Today's article speaks of a new year for the Holy Father, both in terms of theology and appointments (Un nuovo anno per il Papa: tra teologia e nomine). Rodari raises the question of whether Archbishop Ranjith has made too many enemies among those curial monsignori who are "still close to the dictates of Anninbale Bugnini" to be made Prefect of the CDW. To be honest, I don't mind which office he eventually gets - imagine if the great Archbishop were in charge of Bishops or the CDF!
When reading speculation from Italian journalists, you have to remember that they are light years ahead of most English-speaking colleagues in terms of their knowledge of the Church in general and the Vatican in particular. That doesn't mean that they are always right but they are often enough spot on - months ahead of events. Their speculation is still speculation; but it is of a very different quality from the English press.
Here are some of Rodari's suggestions: Archbishop Angelo Amato from the CDF to the Causes of Saints; Mgr Velasio de Paolis possibly to the Prefecture of Economic Affairs of the Holy See, or possibly to succeed his superior, Cardinal Agostino Vallini as head of the Apostolic Segnatura - if Vallini moves (within a few months) to take over from Cardinal Camillo Ruini at the Apostolic Vicariate of Rome.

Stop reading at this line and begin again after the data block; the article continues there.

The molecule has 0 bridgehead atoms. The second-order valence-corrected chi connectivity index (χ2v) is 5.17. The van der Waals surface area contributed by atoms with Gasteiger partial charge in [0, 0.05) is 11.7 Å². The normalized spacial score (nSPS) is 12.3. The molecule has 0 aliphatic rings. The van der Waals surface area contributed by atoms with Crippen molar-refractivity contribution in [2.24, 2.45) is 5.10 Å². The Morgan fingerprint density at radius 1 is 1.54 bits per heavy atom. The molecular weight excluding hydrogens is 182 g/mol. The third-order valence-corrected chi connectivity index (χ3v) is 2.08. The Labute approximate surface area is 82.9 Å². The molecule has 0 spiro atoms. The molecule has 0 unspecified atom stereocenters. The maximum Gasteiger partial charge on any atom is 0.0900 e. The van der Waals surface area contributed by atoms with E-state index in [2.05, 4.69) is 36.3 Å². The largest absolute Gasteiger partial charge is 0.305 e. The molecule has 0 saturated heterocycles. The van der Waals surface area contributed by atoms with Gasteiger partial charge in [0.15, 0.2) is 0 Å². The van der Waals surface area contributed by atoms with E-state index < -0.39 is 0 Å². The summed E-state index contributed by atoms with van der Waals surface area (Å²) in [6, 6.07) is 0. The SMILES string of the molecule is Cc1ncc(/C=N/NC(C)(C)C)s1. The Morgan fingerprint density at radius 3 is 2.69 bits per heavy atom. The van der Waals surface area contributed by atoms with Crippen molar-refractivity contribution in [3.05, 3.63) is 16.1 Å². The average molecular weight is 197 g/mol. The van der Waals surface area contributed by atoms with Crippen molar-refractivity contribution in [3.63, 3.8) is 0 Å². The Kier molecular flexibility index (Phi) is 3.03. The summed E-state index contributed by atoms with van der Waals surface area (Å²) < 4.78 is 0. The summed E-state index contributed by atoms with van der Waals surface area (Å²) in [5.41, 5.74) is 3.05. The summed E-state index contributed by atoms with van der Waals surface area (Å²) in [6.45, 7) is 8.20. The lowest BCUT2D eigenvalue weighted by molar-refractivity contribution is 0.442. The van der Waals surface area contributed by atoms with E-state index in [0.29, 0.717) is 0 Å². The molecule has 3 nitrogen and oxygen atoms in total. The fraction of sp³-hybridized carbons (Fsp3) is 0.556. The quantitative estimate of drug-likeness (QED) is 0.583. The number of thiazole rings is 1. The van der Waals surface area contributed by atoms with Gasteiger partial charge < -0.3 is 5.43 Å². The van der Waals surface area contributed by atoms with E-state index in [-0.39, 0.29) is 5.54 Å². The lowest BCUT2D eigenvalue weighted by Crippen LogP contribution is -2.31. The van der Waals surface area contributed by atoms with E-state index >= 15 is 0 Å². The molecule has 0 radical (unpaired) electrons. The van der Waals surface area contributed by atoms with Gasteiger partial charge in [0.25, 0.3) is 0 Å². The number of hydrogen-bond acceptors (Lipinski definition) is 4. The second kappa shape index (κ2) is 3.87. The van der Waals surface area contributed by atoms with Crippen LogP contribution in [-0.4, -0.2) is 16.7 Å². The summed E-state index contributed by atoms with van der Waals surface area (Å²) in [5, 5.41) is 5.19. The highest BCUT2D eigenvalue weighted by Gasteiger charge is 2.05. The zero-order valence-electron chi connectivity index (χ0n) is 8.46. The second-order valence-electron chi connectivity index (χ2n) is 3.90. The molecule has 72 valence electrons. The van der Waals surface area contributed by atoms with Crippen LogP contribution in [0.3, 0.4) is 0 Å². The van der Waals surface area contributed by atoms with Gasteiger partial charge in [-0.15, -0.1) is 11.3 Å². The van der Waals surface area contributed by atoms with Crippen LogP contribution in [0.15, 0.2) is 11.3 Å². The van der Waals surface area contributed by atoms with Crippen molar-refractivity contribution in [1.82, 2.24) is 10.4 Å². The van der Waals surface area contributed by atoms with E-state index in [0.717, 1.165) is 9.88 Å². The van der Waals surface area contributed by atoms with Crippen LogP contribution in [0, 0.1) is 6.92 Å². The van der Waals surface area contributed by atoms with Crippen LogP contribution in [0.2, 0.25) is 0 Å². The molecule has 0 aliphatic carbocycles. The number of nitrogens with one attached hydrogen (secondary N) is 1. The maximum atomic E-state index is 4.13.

In addition to a well-informed post on recent developments in the Papal liturgy, Rodari picked up on the Westminster launch of Archbishop Marini's book in the post L'ultima fatica di Piero Marini nella protestante Inghilterra ("The last ditch effort of Piero Marini in protestant England").Here is a quote (my translation):
As well as Cardinal Murphy O'Connor, a well-nursed squad of vatican dignitaries waited on Marini, among whom was the nuncio to Great Britain, the Spanish monsignore, Faustino Sainz Munoz. The occasion was worthy of note: the presentation with great pomp of his last ditch effort: "A challenging Reform" (una riforma che pone sfide), published by the Liturgical Press. As a swansong, Marini's book was published only in English, as though it were intentionally directed above all to the public of protestant England: a country where experimentation in the liturgical field (even in Catholic circles) has found fertile ground in which it can be sown, grow and then propagate.Ouch! I told you those Italians knew their stuff.
(I have put Palazzo Apostolico.it on the blogroll via bloglines but I am not sure yet whether the feed is working properly.)